These are really two different sorts of lawsuits; one compensates you if drilling’s already taken place and the other would stop it before it happened. And anybody can tell you that what anti-drilling activists want to do is the latter — which is why they’re trying, at least in New York, to convince Governor-elect Andrew Cuomo to either throw out the regulations already drawn up by the state’s Department of Environmental Protection and start over (they’re not yet adopted), or ban modern, horizontal gas drilling — so-called “fracking” — altogether.

Only Mr. Cuomo knows if he’ll ever do that, and so far, he hasn’t committed himself. But even if he did completely disappoint the anti-drilling forces, they could use Prof. Alexander’s idea in a test case that would tie up drilling for a long time — and maybe stop it altogether. It would cost plenty; but the money and legal talent could probably be found, if it came to it.

Since each state has their own case law in these matters and states like Texas and West Virginia don’t favor such lawsuits, this leaves us with the problem of what to do in Pennsylvania, New York, and, maybe, Ohio. It’s where things will get messy and people will have to get their hands dirty.

Here’s the scenario. Most gas leases in New York, Ohio, and much of Pennsylvania are running out and need to be renewed. It’s one of the big reasons drilling’s taking place now; if they are renewed, the lease prices will jump, but if the well’s drilled before the lease expires, the old deal still holds.

This is where you get together with the neighbors who don’t want drilling around them, and then explain to the neighbor with the lease that if he does drill, he’ll have to make their neighbors whole, and if he renews, he’ll be sued for anticipatory nuisance.

If, in the first case, he’s looking forward to getting, say, $10,000 a month in lease payments, he’ll suddenly be looking at paying it all out to make his neighbors whole — not much of a deal for him. And of course, in the second case he won’t be drilling at all — just fighting a lawsuit he has a good chance of losing.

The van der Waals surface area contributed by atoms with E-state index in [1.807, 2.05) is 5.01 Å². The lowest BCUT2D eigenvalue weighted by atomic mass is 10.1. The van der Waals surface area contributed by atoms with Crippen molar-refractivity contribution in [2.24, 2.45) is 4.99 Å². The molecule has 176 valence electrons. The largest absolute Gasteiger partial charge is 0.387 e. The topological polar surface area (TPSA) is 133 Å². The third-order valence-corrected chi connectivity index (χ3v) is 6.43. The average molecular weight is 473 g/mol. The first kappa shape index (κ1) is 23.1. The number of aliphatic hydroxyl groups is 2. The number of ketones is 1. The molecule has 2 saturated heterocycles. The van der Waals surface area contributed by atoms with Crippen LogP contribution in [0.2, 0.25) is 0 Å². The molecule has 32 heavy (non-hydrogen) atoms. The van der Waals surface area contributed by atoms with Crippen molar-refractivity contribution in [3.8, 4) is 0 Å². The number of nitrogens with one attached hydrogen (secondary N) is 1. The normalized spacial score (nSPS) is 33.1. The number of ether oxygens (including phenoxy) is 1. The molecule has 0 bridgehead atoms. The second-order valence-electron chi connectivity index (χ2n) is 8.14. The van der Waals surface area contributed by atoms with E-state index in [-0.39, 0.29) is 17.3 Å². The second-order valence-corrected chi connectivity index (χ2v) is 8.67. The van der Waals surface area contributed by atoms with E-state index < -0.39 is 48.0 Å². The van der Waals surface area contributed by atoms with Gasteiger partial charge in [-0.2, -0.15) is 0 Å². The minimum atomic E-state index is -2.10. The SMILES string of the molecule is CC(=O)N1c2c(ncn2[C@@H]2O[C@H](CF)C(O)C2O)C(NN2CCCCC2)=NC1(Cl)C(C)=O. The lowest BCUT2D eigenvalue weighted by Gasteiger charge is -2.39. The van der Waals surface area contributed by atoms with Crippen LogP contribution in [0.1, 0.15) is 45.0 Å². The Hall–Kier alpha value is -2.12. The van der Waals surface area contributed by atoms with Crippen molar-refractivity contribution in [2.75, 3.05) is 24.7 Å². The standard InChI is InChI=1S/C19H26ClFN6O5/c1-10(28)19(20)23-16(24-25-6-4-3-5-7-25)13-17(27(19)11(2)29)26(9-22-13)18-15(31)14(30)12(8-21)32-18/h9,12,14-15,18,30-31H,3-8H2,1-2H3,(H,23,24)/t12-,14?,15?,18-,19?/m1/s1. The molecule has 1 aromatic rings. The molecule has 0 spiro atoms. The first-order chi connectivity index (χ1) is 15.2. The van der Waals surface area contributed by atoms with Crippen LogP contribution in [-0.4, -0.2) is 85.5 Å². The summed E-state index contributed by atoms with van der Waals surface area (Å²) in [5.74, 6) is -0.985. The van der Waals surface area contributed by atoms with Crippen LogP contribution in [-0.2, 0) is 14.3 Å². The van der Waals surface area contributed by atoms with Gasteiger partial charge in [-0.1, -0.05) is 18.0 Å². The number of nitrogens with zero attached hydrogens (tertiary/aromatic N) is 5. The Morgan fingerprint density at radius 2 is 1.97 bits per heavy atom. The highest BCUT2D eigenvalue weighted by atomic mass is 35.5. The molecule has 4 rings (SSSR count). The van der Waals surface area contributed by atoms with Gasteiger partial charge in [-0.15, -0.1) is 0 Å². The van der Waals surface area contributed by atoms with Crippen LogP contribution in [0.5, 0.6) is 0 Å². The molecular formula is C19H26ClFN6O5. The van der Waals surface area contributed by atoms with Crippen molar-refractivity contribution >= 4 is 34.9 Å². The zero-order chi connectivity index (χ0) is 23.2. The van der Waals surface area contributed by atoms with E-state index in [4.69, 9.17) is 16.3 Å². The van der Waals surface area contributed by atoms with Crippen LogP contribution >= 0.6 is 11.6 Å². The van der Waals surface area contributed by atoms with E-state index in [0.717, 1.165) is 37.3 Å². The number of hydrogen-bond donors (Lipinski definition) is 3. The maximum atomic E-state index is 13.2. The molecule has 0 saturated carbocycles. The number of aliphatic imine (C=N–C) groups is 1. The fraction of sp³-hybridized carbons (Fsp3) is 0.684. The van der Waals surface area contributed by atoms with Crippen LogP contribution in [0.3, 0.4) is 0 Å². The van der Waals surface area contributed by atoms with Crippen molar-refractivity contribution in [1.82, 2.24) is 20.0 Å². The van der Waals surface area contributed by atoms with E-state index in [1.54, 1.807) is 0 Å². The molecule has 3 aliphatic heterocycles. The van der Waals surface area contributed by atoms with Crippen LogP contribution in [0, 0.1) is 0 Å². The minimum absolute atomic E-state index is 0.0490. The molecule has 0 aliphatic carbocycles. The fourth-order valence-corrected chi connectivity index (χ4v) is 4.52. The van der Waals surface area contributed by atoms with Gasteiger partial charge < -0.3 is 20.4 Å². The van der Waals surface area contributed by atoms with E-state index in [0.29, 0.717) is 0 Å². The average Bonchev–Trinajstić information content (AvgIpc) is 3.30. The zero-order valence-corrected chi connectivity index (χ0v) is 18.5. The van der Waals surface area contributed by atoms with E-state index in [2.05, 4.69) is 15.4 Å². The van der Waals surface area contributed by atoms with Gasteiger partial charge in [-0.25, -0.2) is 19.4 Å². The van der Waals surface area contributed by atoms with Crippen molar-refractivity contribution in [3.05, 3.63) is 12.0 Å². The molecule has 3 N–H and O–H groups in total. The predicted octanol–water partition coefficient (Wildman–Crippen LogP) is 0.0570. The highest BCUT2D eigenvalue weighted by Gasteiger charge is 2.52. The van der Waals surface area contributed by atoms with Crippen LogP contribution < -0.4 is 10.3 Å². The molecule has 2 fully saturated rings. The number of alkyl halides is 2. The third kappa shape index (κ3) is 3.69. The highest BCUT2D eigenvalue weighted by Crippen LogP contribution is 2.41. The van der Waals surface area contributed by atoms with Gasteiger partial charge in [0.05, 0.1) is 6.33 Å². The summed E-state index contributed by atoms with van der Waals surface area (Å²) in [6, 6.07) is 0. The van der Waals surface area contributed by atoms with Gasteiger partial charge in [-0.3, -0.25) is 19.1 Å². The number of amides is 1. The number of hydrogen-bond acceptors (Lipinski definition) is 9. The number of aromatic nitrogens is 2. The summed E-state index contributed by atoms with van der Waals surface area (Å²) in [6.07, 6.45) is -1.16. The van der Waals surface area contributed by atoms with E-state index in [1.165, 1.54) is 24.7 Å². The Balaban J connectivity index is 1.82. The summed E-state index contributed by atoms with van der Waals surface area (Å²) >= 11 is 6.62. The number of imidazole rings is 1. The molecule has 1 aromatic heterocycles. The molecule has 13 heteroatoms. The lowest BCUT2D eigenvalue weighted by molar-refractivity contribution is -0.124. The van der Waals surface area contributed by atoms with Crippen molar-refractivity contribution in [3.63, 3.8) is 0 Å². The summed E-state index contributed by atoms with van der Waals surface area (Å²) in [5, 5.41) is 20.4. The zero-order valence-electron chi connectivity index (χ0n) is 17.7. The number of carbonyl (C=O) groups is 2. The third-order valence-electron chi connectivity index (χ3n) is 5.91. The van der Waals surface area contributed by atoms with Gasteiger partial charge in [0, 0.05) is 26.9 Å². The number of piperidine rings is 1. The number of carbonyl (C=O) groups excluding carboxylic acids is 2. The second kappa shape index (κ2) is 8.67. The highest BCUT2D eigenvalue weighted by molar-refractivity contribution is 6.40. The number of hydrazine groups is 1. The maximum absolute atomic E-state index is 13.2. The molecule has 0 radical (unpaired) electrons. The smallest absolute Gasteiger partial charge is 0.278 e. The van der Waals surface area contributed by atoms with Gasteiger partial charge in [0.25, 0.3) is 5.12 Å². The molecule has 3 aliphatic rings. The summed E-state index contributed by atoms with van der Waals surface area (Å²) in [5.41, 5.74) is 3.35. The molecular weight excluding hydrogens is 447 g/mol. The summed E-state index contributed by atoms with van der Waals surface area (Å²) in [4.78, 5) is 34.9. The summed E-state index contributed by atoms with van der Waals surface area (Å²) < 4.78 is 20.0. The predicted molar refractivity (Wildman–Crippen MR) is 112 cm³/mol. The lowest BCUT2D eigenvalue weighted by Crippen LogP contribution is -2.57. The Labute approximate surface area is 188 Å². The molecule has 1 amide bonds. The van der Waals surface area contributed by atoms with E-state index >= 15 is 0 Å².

Of course, many landowners in both states have joined coalitions to get themselves the best possible deal. And in those cases, there’s a clause in the uniform lease that indemnifies each of them from legal fees.

The problem? Those indemnification clauses typically only cover the first $2 million in legal fees, with a $10 million cap on total legal expenses. That sounds like a lot, sure — but it’s not. It’s only enough to trap them in a case that could drag on for years and cost multiples of those amounts. As for the neighbor who signed an individual lease at his kitchen table; he’s out of luck, big time.

As for you and your friends willing to sue; as I said earlier; it’s not impossible you could find some group interested in backing a test case — a case that would establish a new, exact legal precedent anybody could invoke to stop their neighbor from making money at their expense.

Taking this approach probably wouldn’t make your neighbor your best friend; but a cynic might point out that he probably wasn’t thinking about you when he signed the lease in the first place. And it does offer the promise of letting you sit on your porch for years, watching the sunset.

Pa. farmer: Natural gas drilling ‘a nightmare’ Nov. 16, 2010

Pa. farmer: Natural gas drilling ‘a nightmare’

By Derrick Ek
Posted Nov 16, 2010 @ 11:44 PM

Elmira, N.Y. —

Ron Gulla, a farmer from Hickory, Pa., says he had no idea what he was getting into when he leased his land for gas drilling.

“When I saw what was happening on my property, I couldn’t believe it,” Gulla said. “They totally misinformed us and misrepresented the lease.”

Over the past few years, he saw his farm – in a rural area just south of Pittsburgh – become a large industrial site over which he had no control, and had his water supply tainted by high levels of toxic chemicals, he said.

Gulla – who also sells construction and forestry equipment and once spent six years working in the oil and gas industry – tried to take out a mortgage loan to finance a lawsuit against the well operator, Range Resources, but was told by the bank that his land was basically worthless because of the drilling activity there.